by Derrell Peel, Oklahoma State University Extension
The dramatic rise in calf prices in 2014 and the corresponding increase in cow-calf returns highlight the growing market incentives to rebuild the beef cow herd. As the primary supply source for the beef industry, cow-calf producers will, by their decisions in the next two to four years, determine the inventory of cattle and the overall level of beef production in the U.S. for the remainder of the decade. Dramatic improvement in forage and pasture conditions in much of the country in 2015 means that the beef cattle industry can focus on doing what they want to do rather than being restricted to what they have to do. Much of the far west regions of the country are still hampered by severe drought in areas that represent about 9 percent of the total beef cow herd.
Beef cow herd expansion started briskly in 2014 with a 2.1 percent increase in beef cow numbers in the first year of expansion. This faster-than-typical early growth reflected suppressed expansion desires as a result of the drought. Though producers were forced to liquidate cows during the drought years of 2011-2013, they continued to add heifers to the herd to be ready to expand when the opportunity arose. The resulting cow herd is young and productive and allowed for a sharp drop in beef cow culling in 2014 with a culling rate of 8.8 percent, down from 10.6 percent in 2013.
So far in 2015, beef cow slaughter is down 17.3 percent. Though seasonally higher beef cow slaughter is anticipated in the fall, thereby reducing the year over year decline, beef cow slaughter will be down again year over year and is likely to result in a near record low 2015 net culling rate below 8 percent. The July Cattle report indicates a 2.5 percent year over year increase in beef cows to mid-year 2015. Historical relationships between the estimated July beef cow inventory and the following January 1inventory suggest a January 2016 beef cow inventory of just over 30 million head, representing just over 1 percent growth in 2015. However, beef replacement heifers were up 4 percent on January 1 and were up 6.5 percent on July 1, indicating more aggressive herd expansion. The year over year increase in the beef cow herd in 2015 is likely to fall in the range of 2.5-3.5 percent. Annual herd growth up to 4 percent is possible but would be very aggressive. The January 1, 2016 inventory is likely to fall in the range of 30.4 to 30.7 million head. The upper end of this range, corresponding to an aggressive 3.5 percent annual growth rate, would represent a one million head increase in beef cows from 2015 and would be slightly less than the pre-drought 2011 level of 30.9 million head.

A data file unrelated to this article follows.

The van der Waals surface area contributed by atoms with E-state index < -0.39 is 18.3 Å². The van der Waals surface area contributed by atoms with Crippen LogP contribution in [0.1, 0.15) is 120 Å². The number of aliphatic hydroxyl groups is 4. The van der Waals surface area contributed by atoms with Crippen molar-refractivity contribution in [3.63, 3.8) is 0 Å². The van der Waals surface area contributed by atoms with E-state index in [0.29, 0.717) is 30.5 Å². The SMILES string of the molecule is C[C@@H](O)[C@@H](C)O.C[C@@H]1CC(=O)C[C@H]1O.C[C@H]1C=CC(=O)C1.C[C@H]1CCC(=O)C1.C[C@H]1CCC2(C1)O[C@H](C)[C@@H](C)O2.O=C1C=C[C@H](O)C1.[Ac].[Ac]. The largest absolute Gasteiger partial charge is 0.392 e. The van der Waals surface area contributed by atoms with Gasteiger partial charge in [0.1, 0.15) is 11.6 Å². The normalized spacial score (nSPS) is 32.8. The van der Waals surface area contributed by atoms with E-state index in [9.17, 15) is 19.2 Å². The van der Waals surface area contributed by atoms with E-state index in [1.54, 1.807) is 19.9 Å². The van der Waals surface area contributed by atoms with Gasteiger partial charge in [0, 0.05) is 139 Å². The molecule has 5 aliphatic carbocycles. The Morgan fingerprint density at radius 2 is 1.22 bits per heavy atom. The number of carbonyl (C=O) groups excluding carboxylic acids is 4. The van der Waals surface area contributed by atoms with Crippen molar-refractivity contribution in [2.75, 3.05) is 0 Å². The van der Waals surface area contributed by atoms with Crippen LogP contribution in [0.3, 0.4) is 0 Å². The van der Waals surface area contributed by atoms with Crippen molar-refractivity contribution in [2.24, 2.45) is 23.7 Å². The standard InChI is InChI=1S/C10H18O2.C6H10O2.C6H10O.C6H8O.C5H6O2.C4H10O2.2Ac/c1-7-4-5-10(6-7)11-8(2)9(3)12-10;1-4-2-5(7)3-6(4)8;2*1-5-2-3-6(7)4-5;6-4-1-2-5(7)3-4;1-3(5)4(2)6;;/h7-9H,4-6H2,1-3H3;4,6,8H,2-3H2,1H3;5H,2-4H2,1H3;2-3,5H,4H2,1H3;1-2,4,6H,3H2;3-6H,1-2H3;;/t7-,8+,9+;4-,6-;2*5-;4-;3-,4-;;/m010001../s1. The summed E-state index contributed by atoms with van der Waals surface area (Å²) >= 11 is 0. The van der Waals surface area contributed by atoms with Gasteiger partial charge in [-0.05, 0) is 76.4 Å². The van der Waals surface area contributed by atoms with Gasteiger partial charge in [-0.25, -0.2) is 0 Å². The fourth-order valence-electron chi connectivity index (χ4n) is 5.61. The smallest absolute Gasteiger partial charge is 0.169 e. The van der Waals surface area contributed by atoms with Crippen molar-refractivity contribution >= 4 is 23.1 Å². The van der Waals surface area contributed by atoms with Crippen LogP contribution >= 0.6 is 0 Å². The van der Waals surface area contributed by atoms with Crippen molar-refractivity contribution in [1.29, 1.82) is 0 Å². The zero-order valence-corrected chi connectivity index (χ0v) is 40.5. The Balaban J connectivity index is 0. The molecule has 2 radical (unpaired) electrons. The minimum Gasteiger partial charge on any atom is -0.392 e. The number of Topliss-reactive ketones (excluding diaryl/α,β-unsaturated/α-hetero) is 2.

This leads to the question of just how much beef cow herd expansion is needed. The answer to that depends on several factors. Total beef production in coming years will be the result of increased slaughter numbers resulting from herd growth and cattle carcass weights. Cattle carcass weights have jumped sharply the past three years. If that pace of increase continues it will curtail the amount of herd expansion needed. However, more moderate carcass weight growth in the next two or three years would warrant a larger herd inventory.
Beef demand is the ultimate determinant of how big the beef industry will be and thus the combination of domestic and international demand for U.S. beef will be critical to determine how much beef cow herd expansion is needed. Per capita beef consumption will grow as beef production expands but demand will determine at what price level this consumption will occur. In a stable market, consumers will pay a price just high enough for a given level of consumption to ensure that producers will provide enough beef for that level of consumption. Of course, international beef trade must be figured into to that as well. It is an evolving picture that will depend on conditions in the coming years but at the current time my estimate is that the industry will operate with around 32 to 32.5 million beef cows. It appears that we could achieve that level at the earliest by 2017, more likely by 2018 or 2019.
Source: Drovers Cattle Network, Oklahoma State University Extension